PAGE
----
A wonderful, gratitude-filled essay by George Saunders.
An extraordinary, deeply affecting single-article issue of The New York Times Magazine. Unforgettable.
I’ve long chuckled at Roz Chast’s cartoons in The New Yorker. This graphic memoir, the first such book I’ve read, was so much more than a chuckle: funny, yes — but direct, deeply poignant, sharply observant. It’s hard to think about someone more perfectly born and raised to write (and draw) one specific book. Having finished the book, I’m looking forward to listening to this “Fresh Air” interview with the author.
The official flag for The Refugee Nation, a team of ten refugees currently competing in the Rio Olympics, draws its colour scheme and design from lifejackets. Designed by Syrian artist and refugee Yara Said, the flag is a vivid orange with a single black stripe.
Learn more about this beautiful effort.
From Michael Auping’s Seven Interviews with Tadao Ando:
The idea of a center is an interesting one, and one that is more of a Western concept. Roland Barthes made a comment on visiting Japan that it is a country that doesn’t seem to have a center; great depth, but no center. I think I carry that aspect of Japan with me. For me, the center of a building is always the person who is in it, experiencing the space from within it themselves. The challenge is in allowing each person to be the center, to be generous enough with the space to allow them to feel they are the center.
Fun audio project our Forest Park Forever team launched this summer.
I was hugely impressed with Ratliff over the years. It’s a treat to hear him talk about listening deeply and writing carefully, both early on and within his NYT critic’s role. Best wishes to him.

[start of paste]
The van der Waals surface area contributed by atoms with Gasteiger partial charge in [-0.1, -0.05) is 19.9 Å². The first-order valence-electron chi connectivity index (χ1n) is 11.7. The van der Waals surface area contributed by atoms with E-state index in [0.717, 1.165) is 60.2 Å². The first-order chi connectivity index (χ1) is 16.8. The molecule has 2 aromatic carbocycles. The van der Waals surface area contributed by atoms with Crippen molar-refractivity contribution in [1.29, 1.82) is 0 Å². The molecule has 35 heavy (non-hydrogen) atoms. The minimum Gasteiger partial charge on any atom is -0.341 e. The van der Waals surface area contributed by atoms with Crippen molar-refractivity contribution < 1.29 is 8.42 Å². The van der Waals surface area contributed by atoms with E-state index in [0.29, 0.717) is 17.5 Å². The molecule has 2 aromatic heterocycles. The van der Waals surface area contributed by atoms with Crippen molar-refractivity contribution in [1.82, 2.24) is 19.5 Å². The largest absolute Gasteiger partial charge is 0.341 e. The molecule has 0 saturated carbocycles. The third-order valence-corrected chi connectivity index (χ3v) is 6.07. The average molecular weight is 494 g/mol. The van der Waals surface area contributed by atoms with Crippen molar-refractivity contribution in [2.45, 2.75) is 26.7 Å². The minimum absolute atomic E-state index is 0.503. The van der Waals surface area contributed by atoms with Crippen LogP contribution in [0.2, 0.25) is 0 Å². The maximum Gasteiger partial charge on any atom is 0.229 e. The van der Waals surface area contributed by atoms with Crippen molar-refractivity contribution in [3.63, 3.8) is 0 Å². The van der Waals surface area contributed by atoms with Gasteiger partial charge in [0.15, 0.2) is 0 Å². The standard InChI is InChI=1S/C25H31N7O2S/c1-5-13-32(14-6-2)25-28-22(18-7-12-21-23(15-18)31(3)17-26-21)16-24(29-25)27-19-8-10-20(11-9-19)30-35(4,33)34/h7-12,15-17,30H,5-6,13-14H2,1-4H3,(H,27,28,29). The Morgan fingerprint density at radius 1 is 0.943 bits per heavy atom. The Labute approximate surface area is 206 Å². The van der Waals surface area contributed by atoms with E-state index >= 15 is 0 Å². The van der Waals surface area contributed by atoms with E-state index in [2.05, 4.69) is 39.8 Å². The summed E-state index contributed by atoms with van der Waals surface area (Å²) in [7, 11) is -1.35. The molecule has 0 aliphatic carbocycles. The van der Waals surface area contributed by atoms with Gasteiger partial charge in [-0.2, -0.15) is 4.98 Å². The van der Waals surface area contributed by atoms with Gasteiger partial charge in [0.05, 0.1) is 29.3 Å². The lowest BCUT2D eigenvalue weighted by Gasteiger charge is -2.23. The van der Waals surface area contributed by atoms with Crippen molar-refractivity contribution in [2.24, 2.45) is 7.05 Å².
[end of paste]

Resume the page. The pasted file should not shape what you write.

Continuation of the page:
On a road trip last weekend, I finally got around to listening to this Nikole Hannah-Jones episode about the Normandy School District from July 2015. Truly dispiriting.
Impressive interactive presentation.
Two of my favorites.
I’m honored to be taking part in a roundtable discussion as part of this special event hosted by Washington University Libraries. Near St. Louis? Please join us on September 23.
Really enjoyed this book, which eschews icy, spacious luxury and celebrates lived-in warmth and often modest SQF. The choices on the first few pages (shown below) are representative of the book’s distinct point of view. (That kitchen towel is telling.)
From his extraordinary book, When Breath Becomes Air:
When you come to one of the many moments in life where you must give an account of yourself, provide a ledger of what you have been, and done, and meant to the world, do not, I pray, discount that you filled a dying man’s days with a sated joy, a joy unknown to me in all my prior years, a joy that does not hunger for more and more but rests, satisfied. In this time, right now, that is an enormous thing.
Really enjoyed Carrie Brownstein’s impressive, observant, terrifically titled memoir.